Terms: not given this year | Units: 5 | Grading: Letter (ABCD/NP)

ARTSTUDI 236: Future Media, Media Archaeologies (MUSIC 236)

Hand-on. Media technologies from origins to the recent past. Students create artworks based on Victorian era discoveries and inventions, early developments in electronic media, and orphaned technologies. Research, rediscover, invent, and create devices of wonder and impossible objects. Readings in history and theory. How and what media technologies mediate.
Terms: Win | Units: 3-4 | Grading: Letter or Credit/No Credit
Instructors: ; DeMarinis, P. (PI)

ARTSTUDI 239: Intermedia Workshop (MUSIC 155, MUSIC 255)

Students develop and produce intermedia works. Musical and visual approaches to the conceptualisation and shaping of time-based art. Exploration of sound and image relationship. Study of a wide spectrum of audiovisual practices including experimental animation, video art, dance, performance, non-narrative forms, interactive art and installation art. Focus on works that use music/sound and image as equal partners. Limited enrollment. Prerequisites: consent of instructors, and one of FILMPROD 114, ARTSTUDI 131, 138, 167, 177, 179, or MUSIC 123, or equivalent. May be repeated for credit
Terms: not given this year | Units: 3-4 | UG Reqs: WAY-A-II, WAY-CE | Repeatable for credit | Grading: Letter or Credit/No Credit

ARTSTUDI 240: Drawing II

Intermediate/advanced. Observation, invention, and construction. Development of conceptual and material strategies, with attention to process and purpose. May be repeated for credit. Prerequisite: 140 or consent of instructor. (upper level)
Terms: not given this year | Units: 4 | Repeatable for credit | Grading: Letter or Credit/No Credit

ARTSTUDI 243: Anatomy for Artists (SURG 243)

Lectures highlight the intersections and influences between human anatomy and art. Studio sessions provide an opportunity for students to immerse in anatomically inspired studio projects. Drawing, mixed media, and some painting mediums will be used during the studio sessions. Plastic models, dry bones, cadaveric specimens, and live models will be used for the studio sessions. Class time includes art instruction, creation and feedback. May be repeated for credit. Honing individual style is encouraged; both beginning and advanced students are welcome.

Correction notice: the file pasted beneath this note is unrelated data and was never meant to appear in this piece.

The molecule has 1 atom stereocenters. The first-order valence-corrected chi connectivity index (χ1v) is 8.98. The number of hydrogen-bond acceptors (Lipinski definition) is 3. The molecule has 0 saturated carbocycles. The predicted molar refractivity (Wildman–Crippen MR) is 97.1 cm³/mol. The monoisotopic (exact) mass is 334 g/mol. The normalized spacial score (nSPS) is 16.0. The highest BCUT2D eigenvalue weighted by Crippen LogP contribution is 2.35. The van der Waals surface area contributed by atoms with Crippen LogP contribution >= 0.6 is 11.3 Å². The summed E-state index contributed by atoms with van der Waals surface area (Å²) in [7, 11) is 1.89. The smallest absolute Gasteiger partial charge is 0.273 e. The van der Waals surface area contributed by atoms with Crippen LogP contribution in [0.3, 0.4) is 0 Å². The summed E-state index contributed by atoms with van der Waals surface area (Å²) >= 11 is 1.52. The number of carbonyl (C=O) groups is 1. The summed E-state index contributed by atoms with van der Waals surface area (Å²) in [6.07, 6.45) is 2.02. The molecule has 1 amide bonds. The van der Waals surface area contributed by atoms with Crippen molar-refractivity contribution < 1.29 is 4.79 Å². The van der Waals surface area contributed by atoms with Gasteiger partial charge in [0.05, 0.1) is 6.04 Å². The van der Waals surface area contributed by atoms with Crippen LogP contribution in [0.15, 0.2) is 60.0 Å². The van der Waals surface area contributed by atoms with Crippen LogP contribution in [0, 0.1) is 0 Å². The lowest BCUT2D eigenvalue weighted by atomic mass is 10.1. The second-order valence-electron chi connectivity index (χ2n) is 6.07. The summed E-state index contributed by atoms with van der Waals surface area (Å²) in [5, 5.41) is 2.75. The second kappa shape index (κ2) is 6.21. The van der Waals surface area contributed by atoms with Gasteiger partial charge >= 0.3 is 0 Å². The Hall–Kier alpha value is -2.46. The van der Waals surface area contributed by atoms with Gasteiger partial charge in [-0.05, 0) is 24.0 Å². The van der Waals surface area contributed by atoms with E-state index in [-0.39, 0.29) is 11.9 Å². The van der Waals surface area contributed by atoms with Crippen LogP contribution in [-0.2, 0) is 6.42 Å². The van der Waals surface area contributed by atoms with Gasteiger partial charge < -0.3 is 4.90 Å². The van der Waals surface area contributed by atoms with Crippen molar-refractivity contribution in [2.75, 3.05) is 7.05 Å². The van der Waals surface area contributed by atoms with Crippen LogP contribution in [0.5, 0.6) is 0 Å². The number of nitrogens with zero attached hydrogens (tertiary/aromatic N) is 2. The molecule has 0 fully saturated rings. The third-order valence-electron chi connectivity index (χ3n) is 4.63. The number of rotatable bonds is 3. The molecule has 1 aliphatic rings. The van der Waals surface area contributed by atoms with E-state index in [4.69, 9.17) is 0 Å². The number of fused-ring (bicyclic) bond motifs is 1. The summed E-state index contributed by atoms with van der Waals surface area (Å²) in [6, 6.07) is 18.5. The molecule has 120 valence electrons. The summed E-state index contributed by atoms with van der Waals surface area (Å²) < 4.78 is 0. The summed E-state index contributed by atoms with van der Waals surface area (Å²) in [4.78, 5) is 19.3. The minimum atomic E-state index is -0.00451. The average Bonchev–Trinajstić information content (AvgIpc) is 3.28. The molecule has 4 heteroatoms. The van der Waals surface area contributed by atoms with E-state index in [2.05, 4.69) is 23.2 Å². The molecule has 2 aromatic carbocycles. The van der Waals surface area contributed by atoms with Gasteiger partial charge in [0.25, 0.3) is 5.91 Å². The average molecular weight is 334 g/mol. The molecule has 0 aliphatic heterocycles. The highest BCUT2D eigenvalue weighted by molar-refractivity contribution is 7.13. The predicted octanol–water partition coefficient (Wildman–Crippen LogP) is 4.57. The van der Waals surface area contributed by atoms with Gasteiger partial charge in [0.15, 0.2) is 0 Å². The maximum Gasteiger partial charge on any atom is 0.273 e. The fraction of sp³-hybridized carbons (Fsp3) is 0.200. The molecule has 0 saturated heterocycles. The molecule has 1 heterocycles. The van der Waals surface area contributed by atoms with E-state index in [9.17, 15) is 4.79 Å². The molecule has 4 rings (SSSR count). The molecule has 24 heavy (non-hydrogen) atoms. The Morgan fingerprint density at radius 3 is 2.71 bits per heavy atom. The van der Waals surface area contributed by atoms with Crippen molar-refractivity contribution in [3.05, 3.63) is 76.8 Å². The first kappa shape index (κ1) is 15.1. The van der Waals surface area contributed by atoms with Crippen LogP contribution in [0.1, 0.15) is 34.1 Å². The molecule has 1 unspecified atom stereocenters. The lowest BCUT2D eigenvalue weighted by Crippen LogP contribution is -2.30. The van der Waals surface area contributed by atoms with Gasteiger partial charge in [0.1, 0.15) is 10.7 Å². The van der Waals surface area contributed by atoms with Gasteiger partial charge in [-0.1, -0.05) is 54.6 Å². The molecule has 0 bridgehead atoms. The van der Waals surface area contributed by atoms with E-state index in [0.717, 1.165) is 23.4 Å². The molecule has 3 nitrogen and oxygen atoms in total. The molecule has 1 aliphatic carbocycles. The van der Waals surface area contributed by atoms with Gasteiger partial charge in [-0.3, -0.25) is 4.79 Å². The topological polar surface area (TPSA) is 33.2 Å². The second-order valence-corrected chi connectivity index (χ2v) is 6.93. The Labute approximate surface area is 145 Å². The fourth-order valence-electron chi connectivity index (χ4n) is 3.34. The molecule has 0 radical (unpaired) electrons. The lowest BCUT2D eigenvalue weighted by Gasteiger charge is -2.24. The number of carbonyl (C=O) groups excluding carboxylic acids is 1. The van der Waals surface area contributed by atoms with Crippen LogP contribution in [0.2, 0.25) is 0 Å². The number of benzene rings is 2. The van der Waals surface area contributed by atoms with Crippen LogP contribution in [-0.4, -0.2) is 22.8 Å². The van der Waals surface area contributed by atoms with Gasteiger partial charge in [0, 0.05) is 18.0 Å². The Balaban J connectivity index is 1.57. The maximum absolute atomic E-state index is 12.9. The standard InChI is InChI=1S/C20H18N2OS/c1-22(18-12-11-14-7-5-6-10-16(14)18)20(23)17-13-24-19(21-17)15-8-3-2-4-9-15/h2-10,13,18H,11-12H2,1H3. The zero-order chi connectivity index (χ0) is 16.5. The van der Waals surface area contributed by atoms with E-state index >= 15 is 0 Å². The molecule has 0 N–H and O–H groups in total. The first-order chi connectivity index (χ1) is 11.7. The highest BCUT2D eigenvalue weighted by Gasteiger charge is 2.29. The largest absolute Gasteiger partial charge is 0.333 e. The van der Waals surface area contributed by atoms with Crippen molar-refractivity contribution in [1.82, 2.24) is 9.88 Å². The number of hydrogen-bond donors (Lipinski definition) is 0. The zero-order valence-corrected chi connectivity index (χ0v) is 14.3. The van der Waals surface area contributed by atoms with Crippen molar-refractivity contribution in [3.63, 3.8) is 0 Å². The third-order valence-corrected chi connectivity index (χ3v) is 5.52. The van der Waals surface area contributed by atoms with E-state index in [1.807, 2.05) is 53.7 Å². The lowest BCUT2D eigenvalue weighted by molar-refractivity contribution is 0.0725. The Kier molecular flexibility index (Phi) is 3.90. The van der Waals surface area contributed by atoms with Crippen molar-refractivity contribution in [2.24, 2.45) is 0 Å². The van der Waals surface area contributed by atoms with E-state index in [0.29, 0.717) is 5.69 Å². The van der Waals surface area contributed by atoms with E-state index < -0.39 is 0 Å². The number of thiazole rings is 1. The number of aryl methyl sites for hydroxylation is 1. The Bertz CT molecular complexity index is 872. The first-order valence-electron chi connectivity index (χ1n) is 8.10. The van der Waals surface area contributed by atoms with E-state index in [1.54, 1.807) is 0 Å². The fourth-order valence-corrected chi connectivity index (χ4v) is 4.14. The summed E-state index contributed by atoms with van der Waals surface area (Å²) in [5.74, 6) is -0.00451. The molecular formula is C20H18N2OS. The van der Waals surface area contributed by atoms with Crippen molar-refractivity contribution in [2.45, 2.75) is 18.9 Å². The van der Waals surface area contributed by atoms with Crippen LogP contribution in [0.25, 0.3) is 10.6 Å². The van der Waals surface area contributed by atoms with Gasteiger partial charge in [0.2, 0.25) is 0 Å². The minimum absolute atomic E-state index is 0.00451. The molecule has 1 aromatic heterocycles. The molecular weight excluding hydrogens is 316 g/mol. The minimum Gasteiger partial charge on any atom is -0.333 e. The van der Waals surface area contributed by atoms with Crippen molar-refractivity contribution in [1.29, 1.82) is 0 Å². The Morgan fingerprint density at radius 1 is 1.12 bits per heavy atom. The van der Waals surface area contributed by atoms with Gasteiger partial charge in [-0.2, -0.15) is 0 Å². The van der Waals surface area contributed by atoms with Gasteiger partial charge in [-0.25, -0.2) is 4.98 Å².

Terms: Spr | Units: 3 | Grading: Medical Option (Med-Ltr-CR/NC)

ARTSTUDI 244: Advance Figure Drawing

Figurative depiction is explored across a wide range of media and techniques. Throughout the quarter, artist and figure are explored as subject/object, metaphor, player, and director. Beginning with traditional approaches across various media (graphite and charcoal, ink/brush, soft and oil pastels, mixed media), we move into various methods of distortion. Using both live models and our own bodies, performance and depictive strategies are employed to create work which examines identity and power relationships. In the final two weeks, we have two live models working together. Work will excise/reassemble found and staged images, juxtaposing figures, creating tension and implied narratives in space. Four outside projects push skills and concept, amplifying each artist¿s hand and voice.nnPrerequisite: Drawing 1 or instructor approval.
Terms: Spr | Units: 4 | Grading: Letter or Credit/No Credit
Instructors: ; Deas, Y. (PI)

ARTSTUDI 245: Painting II

Symbolic, narrative, and representational self-portraits. Introduction to the pictorial strategies, painting methods, and psychological imperatives of Dürer, Rembrandt, Cézanne, Kahlo, Beckmann, Schiele, and Munch. Students paint from life, memory, reproductions, and objects of personal significance to create a world in which they describe themselves. May be repeated for credit. Prerequisites: 140, 145, or consent of instructor. (upper level)
Terms: Spr | Units: 4 | Repeatable for credit | Grading: Letter or Credit/No Credit
Instructors: ; Chagoya, E. (PI)

ARTSTUDI 246: Individual Work: Drawing and Painting

Prerequisite: student must have taken a course with the instructor and/or completed relevant introductory studio course(s). Instructor consent and completion of the Independent Study Form are required prior to enrollment. $100 Lab Fee. All necessary forms and payment are required by the end of Week 2 of each quarter. Please contact the Undergraduate Coordinator in McMurtry 108 for more information. May be repeated for credit.
Terms: Aut, Win, Spr | Units: 1-5 | Repeatable for credit | Grading: Letter or Credit/No Credit
Instructors: ; Chagoya, E. (PI); Xie, X. (PI)

ARTSTUDI 247: Collage

Collage has influenced painting and drawing practices, as well as film and photography through juxtaposition, scale shifts, and reappropriation of the found image. Although many iconic works in this medium date to the 20th century, this course focuses on collage as a vibrant, contemporary form. nnLectures on artists using collage with new vigor. Studio component focused on experimentation and exploration. Student work is encouraged to speak to personal, aesthetic, or political concerns, using findings from magazines, advertisements, internet, and other sources. Working with Photoshop, scans and with print, we will use collage elements to create new and stunning compositions of contemporary life.nnPrerequisites: 140, 145, or consent of instructor. (upper level). May be repeated for credit
Terms: Spr | Units: 4 | UG Reqs: WAY-CE | Repeatable for credit | Grading: Letter or Credit/No Credit
Instructors: ; Howe, S. (PI)